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commodity market

Sunday, May 26 2019 2:05PM

A commodity market is a market that trades in the primary economic sector rather than manufactured products, such as cocoa, fruit and sugar. Hard commodities are mined, such as gold and oil.
Investors access about 50 major commodity markets worldwide with purely financial transactions increasingly outnumbering physical trades in which goods are delivered. Futures contracts are the oldest way of investing in commodities. Futures are secured by physical assets.
Commodity markets can include physical trading and derivatives trading using spot prices, forwards, futures, and options on futures. Farmers have used a simple form of derivative trading in the commodity market for centuries for price risk management.
A financial derivative is a financial instrument whose value is derived from a commodity termed an underlier.[2] Derivatives are either exchange-traded or over-the-counter (OTC). An increasing number of derivatives are traded via clearing houses some with Central Counterparty Clearing, which provide clearing and settlement services on a futures exchange, as well as off-exchange in the OTC market.
Exchange-traded funds (ETFs) began to feature commodities in 2003. Gold ETFs are based on "electronic gold" that does not entail the ownership of physical bullion, with its added costs of insurance and storage in repositories such as the London bullion market. According to the World Gold Council, ETFs allow investors to be exposed to the gold market without the risk of price volatility associated with gold as a physical commodity

A commodity market is a market that trades in the primary economic sector rather than manufactured products, such as cocoa, fruit and sugar. Hard commodities are mined, such as gold and oil.[1] Investors access about 50 major commodity markets worldwide with purely financial transactions increasingly outnumbering physical trades in which goods are delivered. Futures contracts are the oldest way of investing in commodities. Futures are secured by physical assets.[2] Commodity markets can include physical trading and derivatives trading using spot prices, forwards, futures, and options on futures. Farmers have used a simple form of derivative trading in the commodity market for centuries for price risk management.
Commodity-based money and commodity markets in a crude early form are believed to have originated in Sumer between 4500 BC and 4000 BC. Sumerians first used clay tokens sealed in a clay vessel, then clay writing tablets to represent the amount—for example, the number of goats, to be delivered.[9][10] These promises of time and date of delivery resemble futures contract.

Early civilizations variously used pigs, rare seashells, or other items as commodity money. Since that time traders have sought ways to simplify and standardize trade contracts.[citation needed]

Gold and silver markets evolved in classical civilizations. At first the precious metals were valued for their beauty and intrinsic worth and were associated with royalty.[citation needed] In time, they were used for trading and were exchanged for other goods and commodities, or for payments of labor.[11] Gold, measured out, then became money. Gold's scarcity, its unique density and the way it could be easily melted, shaped, and measured made it a natural trading asset.[12]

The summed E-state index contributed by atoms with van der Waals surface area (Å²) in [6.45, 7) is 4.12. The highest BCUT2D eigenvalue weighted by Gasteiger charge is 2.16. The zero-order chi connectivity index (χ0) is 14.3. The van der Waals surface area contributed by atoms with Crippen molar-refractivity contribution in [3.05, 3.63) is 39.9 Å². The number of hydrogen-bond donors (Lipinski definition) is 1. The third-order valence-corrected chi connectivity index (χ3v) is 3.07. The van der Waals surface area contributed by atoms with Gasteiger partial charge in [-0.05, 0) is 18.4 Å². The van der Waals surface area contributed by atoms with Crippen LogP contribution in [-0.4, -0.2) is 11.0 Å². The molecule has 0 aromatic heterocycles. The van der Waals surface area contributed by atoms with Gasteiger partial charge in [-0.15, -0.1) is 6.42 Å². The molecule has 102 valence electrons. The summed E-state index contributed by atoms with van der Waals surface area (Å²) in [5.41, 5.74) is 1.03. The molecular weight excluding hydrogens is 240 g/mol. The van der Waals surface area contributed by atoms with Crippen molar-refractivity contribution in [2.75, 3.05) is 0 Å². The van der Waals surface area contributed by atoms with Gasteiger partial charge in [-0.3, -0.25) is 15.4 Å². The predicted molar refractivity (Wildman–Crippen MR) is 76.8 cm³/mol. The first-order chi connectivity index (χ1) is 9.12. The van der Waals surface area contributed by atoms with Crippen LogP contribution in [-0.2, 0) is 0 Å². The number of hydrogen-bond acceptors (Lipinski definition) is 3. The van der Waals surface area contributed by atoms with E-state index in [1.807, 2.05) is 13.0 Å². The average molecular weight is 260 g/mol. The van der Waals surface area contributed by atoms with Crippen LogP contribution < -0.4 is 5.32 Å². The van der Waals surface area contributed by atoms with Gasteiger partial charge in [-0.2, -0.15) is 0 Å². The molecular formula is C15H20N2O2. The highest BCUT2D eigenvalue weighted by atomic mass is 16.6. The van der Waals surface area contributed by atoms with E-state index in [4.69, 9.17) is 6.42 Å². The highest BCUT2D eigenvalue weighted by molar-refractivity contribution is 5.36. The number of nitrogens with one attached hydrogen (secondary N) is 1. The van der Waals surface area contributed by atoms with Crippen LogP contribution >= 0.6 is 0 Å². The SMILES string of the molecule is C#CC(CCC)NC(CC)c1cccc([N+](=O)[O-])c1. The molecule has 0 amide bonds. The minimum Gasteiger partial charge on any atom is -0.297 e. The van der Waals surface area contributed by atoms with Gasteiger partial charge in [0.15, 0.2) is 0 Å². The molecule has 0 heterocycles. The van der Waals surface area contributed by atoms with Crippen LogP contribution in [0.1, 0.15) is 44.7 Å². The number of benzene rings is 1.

Beginning in the late 10th century, commodity markets grew as a mechanism for allocating goods, labor, land and capital across Europe. Between the late 11th and the late 13th century, English urbanization, regional specialization, expanded and improved infrastructure, the increased use of coinage and the proliferation of markets and fairs were evidence of commercialization.[13] The spread of markets is illustrated by the 1466 installation of reliable scales in the villages of Sloten and Osdorp so villagers no longer had to travel to Haarlem or Amsterdam to weigh their locally produced cheese and butter.[13]

The Amsterdam Stock Exchange, often cited as the first stock exchange, originated as a market for the exchange of commodities. Early trading on the Amsterdam Stock Exchange often involved the use of very sophisticated contracts, including short sales, forward contracts, and options. "Trading took place at the Amsterdam Bourse, an open aired venue, which was created as a commodity exchange in 1530 and rebuilt in 1608. Commodity exchanges themselves were a relatively recent invention, existing in only a handful of cities."[14]

In 1864, in the United States, wheat, corn, cattle, and pigs were widely traded using standard instruments on the Chicago Board of Trade (CBOT), the world's oldest futures and options exchange. Other food commodities were added to the Commodity Exchange Act and traded through CBOT in the 1930s and 1940s, expanding the list from grains to include rice, mill feeds, butter, eggs, Irish potatoes and soybeans.[15] Successful commodity markets require broad consensus on product variations to make each commodity acceptable for trading, such as the purity of gold in bullion.[16] Classical civilizations built complex global markets trading gold or silver for spices, cloth, wood and weapons, most of which had standards of quality and timeliness.[citation needed]

Through the 19th century "the exchanges became effective spokesmen for, and innovators of, improvements in transportation, warehousing, and financing, which paved the way to expanded interstate and international trade."[17]

Reputation and clearing became central concerns, and states that could handle them most effectively developed powerful financial centers.


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